and social development of societies. Indeed, we have not yet witnessed a sea-change in the way macroeconomic policies could potentially work for the global and national public good by addressing the increased levels of inequality, poverty, and environmental degradation. The IMF claims that it is implementing significant changes, but the reality is that its institutional dynamics are inflexible. CSOs and external critics challenge that claim. We commissioned this paper in order to subject the Fund’s programs in low-income countries to examination and inform the debate between the IMF and its critics based on empirical evidence. Has the IMF simply tweaked its policy advice or is it undergoing a genuine paradigm shift towards a new-Keynesianism? Has the IMF significantly loosened fiscal deficit targets toward embracing genuine counter-cyclical policies? Or has it simply enacted temporary and marginal changes that will revert back to business-as-usual once the most severe effects of the crisis subside? There is an urgent need to identify how countries can most effectively employ macroeconomic policy frameworks to implement equitable development strategies and poverty reduction. The latter is not new, but to a great extent this debate is confined to academia and is missing from official political circles. This must change if the international community is serious about reinvigorating progress toward the Millennium Development Goals by 2015. Strong and consistent political will from both institutions and shareholders will be required not only to withdraw from long addictions to neoliberal ideology, but also to address historical structural imbalances and deeply vested institutional interests that are explicitly tied to the unequal distribution of power and wealth that pre-date colonial independence movements. Although the complex issues behind vested institutional interests are beyond the remit of this report, it is a crucial, if not ultimate, precondition for real change. We should not be led by the claims of the international financial institutions. Rather, we should carry out our own examinations, formulate our own assessments, and assert our own arguments for how and why structural shifts in the macroeconomic policy paradigm of the IMF must change. If it doesn’t change as a result of the most cataclysmic crisis and recession since World War II, then when will it? Bhumika Mucchala (TWN), Nuria Molina (Eurodad) and Nancy Alexander (HB).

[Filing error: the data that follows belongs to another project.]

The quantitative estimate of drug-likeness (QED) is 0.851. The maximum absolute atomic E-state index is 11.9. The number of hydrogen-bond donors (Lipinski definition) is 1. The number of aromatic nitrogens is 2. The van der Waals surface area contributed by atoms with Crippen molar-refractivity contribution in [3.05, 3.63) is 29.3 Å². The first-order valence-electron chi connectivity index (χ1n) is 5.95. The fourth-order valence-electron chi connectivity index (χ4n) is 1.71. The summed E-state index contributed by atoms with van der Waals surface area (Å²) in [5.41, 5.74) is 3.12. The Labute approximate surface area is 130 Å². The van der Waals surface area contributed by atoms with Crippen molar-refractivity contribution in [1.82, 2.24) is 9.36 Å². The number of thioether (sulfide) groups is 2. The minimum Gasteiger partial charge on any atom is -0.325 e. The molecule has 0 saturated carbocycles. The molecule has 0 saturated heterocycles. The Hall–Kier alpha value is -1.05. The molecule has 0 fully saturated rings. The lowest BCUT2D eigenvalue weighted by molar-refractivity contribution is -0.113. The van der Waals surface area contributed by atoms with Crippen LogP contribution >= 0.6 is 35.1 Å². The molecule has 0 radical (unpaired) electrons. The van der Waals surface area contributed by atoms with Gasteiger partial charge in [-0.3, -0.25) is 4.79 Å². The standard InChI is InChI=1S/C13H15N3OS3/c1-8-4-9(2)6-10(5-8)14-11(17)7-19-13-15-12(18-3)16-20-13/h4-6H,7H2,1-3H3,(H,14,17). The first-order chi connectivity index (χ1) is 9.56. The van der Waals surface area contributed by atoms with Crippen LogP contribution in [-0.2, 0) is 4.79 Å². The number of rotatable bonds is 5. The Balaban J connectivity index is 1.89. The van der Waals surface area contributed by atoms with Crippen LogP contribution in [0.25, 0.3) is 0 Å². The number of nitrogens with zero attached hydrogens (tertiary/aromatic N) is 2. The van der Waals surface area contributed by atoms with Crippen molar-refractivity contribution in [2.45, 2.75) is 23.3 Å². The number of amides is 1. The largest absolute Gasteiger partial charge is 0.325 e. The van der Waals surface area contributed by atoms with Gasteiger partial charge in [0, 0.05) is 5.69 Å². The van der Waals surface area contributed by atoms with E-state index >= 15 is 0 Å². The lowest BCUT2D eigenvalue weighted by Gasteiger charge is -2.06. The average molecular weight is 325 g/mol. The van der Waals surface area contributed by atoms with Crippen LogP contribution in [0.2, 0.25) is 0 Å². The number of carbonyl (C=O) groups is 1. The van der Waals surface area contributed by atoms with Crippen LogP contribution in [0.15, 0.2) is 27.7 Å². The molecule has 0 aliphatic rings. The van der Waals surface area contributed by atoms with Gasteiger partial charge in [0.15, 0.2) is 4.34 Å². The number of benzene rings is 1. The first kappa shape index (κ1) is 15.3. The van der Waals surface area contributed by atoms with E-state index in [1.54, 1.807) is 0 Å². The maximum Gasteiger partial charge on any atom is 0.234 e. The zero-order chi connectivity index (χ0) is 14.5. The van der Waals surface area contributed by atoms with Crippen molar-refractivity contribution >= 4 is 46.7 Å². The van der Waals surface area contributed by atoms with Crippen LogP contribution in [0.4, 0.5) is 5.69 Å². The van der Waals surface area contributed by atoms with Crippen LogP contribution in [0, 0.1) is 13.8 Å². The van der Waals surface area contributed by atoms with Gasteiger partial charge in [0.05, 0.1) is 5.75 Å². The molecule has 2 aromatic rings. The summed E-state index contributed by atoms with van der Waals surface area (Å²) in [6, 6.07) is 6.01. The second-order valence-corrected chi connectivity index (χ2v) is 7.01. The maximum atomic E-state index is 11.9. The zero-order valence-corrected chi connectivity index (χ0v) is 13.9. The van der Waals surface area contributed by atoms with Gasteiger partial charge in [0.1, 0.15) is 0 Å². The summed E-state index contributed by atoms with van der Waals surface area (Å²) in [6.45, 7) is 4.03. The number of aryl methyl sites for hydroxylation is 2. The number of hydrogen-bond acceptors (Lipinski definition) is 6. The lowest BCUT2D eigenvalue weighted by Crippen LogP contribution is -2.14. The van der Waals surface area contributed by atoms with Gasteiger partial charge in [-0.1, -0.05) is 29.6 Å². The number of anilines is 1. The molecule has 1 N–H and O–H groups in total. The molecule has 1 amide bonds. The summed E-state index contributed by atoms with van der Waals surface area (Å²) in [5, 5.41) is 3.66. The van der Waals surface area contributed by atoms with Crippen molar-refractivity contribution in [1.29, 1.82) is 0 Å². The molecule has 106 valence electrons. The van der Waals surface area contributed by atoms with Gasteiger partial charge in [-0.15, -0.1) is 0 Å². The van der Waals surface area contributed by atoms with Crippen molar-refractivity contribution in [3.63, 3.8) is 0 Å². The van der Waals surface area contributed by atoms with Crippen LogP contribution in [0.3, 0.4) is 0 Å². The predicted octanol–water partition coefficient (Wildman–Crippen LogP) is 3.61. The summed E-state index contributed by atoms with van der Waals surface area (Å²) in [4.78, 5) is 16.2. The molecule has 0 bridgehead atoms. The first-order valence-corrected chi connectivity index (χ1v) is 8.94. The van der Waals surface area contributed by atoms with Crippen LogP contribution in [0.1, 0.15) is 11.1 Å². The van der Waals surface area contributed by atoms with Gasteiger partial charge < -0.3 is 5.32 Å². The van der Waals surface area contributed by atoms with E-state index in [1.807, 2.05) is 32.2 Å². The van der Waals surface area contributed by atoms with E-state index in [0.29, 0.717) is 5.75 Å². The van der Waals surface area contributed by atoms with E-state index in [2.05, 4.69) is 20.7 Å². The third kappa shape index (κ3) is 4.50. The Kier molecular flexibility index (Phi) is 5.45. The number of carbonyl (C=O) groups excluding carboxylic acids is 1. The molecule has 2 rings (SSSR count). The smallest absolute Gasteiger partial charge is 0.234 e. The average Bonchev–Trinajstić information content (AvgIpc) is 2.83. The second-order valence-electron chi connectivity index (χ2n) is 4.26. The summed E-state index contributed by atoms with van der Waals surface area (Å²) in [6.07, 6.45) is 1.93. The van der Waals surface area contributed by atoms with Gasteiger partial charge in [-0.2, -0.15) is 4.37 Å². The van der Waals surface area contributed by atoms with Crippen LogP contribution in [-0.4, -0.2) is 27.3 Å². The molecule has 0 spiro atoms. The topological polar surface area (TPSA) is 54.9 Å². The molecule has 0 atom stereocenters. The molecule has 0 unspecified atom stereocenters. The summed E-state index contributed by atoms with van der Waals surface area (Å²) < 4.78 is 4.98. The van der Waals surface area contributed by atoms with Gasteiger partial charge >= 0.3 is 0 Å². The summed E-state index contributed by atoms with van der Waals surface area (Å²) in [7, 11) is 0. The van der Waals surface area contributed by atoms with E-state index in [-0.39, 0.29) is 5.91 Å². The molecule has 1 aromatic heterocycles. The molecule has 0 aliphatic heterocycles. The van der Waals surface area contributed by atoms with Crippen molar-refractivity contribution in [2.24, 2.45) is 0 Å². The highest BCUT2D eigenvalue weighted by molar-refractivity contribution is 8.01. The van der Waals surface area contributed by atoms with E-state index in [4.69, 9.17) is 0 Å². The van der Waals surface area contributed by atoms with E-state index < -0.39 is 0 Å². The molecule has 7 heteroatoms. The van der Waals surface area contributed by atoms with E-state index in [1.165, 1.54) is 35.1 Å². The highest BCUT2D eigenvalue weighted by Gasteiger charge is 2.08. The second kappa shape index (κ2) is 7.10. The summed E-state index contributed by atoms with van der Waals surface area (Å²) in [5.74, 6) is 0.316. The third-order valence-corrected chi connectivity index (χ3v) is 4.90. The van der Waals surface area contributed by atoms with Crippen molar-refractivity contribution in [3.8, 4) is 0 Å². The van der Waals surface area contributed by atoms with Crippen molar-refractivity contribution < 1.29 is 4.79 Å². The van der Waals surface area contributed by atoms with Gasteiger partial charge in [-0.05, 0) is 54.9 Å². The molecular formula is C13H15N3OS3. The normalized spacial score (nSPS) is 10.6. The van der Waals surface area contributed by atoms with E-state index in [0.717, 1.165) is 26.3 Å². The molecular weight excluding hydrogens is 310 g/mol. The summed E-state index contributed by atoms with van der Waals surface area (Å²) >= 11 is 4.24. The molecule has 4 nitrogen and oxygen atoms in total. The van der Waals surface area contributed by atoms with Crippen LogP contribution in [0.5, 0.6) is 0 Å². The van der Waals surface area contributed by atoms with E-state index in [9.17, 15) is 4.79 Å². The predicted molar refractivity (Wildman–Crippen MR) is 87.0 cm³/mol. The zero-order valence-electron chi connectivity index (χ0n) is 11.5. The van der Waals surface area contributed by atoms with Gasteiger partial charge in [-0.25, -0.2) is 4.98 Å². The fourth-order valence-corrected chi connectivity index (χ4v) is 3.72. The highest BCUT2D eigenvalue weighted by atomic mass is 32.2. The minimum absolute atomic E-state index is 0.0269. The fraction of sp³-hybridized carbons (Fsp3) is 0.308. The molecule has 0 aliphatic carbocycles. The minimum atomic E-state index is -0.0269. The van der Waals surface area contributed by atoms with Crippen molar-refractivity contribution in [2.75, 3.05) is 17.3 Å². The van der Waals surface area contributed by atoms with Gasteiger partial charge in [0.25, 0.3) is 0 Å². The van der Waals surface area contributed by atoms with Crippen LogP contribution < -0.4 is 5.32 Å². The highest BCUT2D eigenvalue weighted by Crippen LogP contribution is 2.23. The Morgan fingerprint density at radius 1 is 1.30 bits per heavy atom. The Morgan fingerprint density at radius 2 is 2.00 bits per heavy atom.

Executive summary In an effort to respond to the global financial crisis, the G20 dramatically strengthened the role of the International Monetary Fund (IMF) in developing countries, including in low income countries (LICs). To address the urgent financing needs of LICs, the G20 boosted the Fund’s concessional lending capacity, which in 2014 will be ten times higher than before the crisis.
The impact of the “twin crisis”: misfortunes always come in threes
The IMF claims that it has reformed its programmes and provided greater flexibility for LICs to adopt expansionary policies. However, critics of the IMF, including civil society organisations and academics, remain concerned about the persistent rigidity of the policy framework imposed on LICs by IMF lending programmes. Such rigidity will prevent the world’s poorest countries from undertaking the necessary counter-cyclical policies during the current global crisis as well as the public investment needed to stimulate long-term growth and development.
Private investment flows to developing countries fell by more than 40 percent in 2008, and portfolio investment virtually ceased. Across the sample countries, foreign direct investment (FDI) and other private capital flows shrank during 2009 adversely affecting the commodity-exporting sectors in countries such as Tanzania, Ghana, Mozambique, Rwanda and Zambia.
This paper assesses the claims by the Fund in the context of its engagement in 13 LICs that had continuous programme engagement with the Fund 1 between January 2007 and June 2009 with the objective to respond to the following questions: • •
Has there been a significant change in IMF programmes in LICs? Have the IMF programmes provided sufficient policy space for LICs to address the immediate concerns raised by the global crises? and How does the Fund relate the short-term objective of stabilisation to the long-term objective of growth and poverty reduction?
The report starts with an outline of the IMF’s reinvigoration in the aftermath of the global economic and financial crisis (section 1), followed by a summary of the impact of the crisis in the world’s poorest countries (section 2). The report continues with a brief appraisal of the policy framework promoted by the Fund in the context of the crisis (section 3) and a close scrutiny of the Fund’s claims of having provided increased flexibility in the design of IMF programmes in the thirteen sample countries that received the Fund’s financial assistance in 2009 and 2010 (section 4). The final section presents a broad outline of an alternative framework for macroeconomic policy design. However, rather than providing a blueprint for a new macroeconomic policy design, this framework lays out the scope for alternatives which should remain country specific. The report ends with a set of recommendations by Eurodad and Third World Network in light of the findings of this research.